Key stakeholders in Nigeria will have the opportunity of hearing what a research project has been able to establish on The University System, Inequality and the Public Good in Nigeria. It will be happening at a Workshop to that effect on January 24th, 2019 when Professor Jibrin Ibrahim, the Nigerian researcher of a University of London programme presents emerging findings on the subject matter.
It is part of a cross-country research being conducted by the Institute of Education of the University College London which is itself a part of the University of London. A statement inviting stakeholders to the National Universities Commission, (NUC) venue of the occasion posits that Nigeria has had “an intense debate and a long track record of mobilisation to ensure that the university serves the public good” and that the meeting would provide an opportunity to review where the country is now on the issue.
Top Nigerian social scientists, university administrators and academics such as professors Nuhu Yaqub, Asisi Asobie, Kyari Mohammed and Adigun Agbaje would be on hand to chair a session or act as discussants of the complicated issue of the concept of public good when connected to the university system in contemporary Nigeria. They would be joined in the process by non-Nigerian academics providing overarching frameworks. Nigeria is one of the four African countries being studied, the others being Ghana, South Africa and Kenya.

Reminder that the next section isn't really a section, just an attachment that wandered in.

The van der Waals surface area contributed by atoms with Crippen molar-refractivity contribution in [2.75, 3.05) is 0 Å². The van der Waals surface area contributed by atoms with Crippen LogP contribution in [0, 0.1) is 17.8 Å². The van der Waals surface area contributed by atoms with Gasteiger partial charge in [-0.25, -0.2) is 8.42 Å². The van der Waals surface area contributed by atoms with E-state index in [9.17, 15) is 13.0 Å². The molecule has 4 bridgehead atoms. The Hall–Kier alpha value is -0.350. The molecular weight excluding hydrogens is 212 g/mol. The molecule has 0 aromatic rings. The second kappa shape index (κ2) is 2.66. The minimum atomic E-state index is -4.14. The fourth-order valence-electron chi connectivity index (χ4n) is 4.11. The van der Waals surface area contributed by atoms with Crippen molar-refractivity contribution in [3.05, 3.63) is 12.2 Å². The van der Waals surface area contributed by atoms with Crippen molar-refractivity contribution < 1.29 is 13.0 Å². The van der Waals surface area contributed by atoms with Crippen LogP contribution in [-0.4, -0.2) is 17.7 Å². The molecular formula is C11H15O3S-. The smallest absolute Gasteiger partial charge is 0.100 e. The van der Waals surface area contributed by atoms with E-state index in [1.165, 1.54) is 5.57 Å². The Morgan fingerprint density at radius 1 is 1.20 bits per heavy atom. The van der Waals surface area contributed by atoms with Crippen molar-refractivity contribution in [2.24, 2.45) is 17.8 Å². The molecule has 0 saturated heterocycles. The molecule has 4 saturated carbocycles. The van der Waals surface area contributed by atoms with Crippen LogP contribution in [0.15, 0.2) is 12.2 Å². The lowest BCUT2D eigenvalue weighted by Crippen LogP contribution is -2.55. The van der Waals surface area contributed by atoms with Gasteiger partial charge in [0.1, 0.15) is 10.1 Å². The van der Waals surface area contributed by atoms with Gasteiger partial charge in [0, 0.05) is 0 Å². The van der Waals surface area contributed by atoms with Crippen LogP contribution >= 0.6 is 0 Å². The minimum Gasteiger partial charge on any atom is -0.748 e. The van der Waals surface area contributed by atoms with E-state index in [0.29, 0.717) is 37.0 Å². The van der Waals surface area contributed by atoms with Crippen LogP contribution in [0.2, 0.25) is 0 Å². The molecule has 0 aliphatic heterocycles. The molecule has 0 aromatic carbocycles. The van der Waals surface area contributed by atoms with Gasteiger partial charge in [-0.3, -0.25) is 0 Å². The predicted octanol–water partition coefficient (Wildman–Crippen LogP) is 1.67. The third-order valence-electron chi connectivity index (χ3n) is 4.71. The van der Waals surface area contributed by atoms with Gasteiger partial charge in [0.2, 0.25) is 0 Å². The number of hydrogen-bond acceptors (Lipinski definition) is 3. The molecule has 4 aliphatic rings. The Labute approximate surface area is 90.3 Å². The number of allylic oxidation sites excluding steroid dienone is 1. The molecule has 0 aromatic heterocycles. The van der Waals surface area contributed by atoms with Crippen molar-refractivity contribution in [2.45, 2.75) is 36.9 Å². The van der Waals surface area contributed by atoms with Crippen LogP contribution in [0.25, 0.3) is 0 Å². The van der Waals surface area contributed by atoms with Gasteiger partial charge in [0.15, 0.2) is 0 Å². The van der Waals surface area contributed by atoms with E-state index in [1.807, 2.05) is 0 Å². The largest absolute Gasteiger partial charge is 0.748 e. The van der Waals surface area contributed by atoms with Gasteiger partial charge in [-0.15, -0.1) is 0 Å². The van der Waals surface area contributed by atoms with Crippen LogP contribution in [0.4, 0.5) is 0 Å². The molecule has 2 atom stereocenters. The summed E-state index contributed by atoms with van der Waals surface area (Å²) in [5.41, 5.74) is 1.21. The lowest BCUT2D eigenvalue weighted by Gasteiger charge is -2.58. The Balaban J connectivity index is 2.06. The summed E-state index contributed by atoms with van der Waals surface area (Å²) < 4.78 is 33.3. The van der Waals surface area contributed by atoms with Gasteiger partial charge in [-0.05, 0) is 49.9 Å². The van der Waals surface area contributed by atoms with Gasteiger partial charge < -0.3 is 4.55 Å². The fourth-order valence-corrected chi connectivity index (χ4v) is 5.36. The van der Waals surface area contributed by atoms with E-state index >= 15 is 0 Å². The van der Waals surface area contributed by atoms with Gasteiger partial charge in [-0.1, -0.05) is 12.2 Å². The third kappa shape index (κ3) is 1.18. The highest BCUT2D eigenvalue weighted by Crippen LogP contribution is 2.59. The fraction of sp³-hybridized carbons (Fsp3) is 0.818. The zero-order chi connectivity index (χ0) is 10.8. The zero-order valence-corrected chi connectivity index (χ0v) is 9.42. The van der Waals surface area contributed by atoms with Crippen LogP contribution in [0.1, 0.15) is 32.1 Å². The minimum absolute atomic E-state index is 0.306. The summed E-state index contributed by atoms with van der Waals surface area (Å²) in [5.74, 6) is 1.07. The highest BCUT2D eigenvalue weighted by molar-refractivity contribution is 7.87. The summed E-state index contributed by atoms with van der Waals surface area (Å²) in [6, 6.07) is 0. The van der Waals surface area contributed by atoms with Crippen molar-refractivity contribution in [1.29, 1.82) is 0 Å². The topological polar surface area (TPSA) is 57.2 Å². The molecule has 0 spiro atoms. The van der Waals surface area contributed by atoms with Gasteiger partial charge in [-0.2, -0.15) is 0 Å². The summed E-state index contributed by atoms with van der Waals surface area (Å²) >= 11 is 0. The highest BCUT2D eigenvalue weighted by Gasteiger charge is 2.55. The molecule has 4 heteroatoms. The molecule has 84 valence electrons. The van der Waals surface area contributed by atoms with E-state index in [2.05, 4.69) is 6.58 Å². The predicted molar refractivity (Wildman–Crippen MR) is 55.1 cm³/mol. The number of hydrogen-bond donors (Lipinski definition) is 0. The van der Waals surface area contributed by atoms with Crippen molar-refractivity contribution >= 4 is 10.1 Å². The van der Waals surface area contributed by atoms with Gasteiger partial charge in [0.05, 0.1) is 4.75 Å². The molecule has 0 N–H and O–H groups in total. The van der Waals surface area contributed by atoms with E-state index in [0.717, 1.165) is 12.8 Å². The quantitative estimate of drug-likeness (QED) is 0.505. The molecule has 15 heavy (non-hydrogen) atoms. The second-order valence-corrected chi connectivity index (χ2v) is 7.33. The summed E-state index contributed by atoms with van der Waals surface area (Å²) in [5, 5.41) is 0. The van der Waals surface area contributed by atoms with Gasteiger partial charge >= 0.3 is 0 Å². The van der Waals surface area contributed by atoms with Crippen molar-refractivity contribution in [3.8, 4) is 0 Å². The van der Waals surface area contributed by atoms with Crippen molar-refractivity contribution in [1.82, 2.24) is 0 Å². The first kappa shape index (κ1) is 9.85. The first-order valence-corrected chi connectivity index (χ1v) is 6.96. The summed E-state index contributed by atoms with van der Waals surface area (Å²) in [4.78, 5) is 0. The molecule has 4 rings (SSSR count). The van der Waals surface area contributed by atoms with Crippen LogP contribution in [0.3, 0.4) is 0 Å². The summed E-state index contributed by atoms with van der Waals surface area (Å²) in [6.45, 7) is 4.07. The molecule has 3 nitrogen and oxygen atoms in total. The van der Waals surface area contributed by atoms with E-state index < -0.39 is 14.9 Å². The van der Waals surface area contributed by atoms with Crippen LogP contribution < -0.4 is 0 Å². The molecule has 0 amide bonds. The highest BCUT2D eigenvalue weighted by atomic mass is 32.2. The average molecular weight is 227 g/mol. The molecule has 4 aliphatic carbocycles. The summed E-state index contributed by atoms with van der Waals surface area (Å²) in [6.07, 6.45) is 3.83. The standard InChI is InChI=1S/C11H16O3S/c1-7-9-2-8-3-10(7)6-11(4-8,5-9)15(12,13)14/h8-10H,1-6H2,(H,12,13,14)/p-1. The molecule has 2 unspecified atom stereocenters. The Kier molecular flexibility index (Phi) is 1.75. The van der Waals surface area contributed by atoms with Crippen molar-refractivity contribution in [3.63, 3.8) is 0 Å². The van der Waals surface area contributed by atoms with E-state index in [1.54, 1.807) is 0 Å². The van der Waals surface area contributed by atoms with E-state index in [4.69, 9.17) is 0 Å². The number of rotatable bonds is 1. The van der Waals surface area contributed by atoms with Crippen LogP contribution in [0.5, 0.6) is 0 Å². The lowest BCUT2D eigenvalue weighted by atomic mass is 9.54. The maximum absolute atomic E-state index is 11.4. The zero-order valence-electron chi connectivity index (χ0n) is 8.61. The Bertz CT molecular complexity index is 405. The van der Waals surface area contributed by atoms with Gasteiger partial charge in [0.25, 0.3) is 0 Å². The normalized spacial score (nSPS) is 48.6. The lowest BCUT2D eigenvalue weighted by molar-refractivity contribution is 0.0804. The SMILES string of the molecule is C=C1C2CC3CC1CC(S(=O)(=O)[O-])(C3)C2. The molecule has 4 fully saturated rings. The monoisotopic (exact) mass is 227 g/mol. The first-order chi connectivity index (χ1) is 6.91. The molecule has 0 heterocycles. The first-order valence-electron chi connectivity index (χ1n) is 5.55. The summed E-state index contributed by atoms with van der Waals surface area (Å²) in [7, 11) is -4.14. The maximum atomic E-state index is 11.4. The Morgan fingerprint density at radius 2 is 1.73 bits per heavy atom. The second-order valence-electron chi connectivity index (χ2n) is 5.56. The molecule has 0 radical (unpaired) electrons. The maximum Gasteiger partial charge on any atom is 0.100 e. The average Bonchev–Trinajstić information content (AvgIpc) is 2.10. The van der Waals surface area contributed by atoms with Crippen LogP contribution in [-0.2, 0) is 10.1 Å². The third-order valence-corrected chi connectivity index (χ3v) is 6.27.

The concept of public good itself has remained at the heart of governance controversy in the post Cold War in the tough tension between different conceptions and practices around it. This tension is particularly between those who think it should be inviolate and the forces and interests determined to remove it as a directive principle in public policy. Although Martin Wolf’s January 24th, 2012 article in the Financial Times (of London) spoke more specifically to global governance, he is to date, what many would take as the referent in this debate. Contending that the history of civilisation is the history of public goods, Wolf’s piece titled “The World’s Hunger for Public Goods” went on to also assert the contradiction between the market economy and the idea of public goods and then pointing out how the states on which the principle of public goods has rested throughout human history are, in his words, unpopular, overstretched and at odds.
It would not be surprising if attention is more on ideological disputation over public goods practice in Nigeria than on the role of the universities in that regard at next Thursday’s session.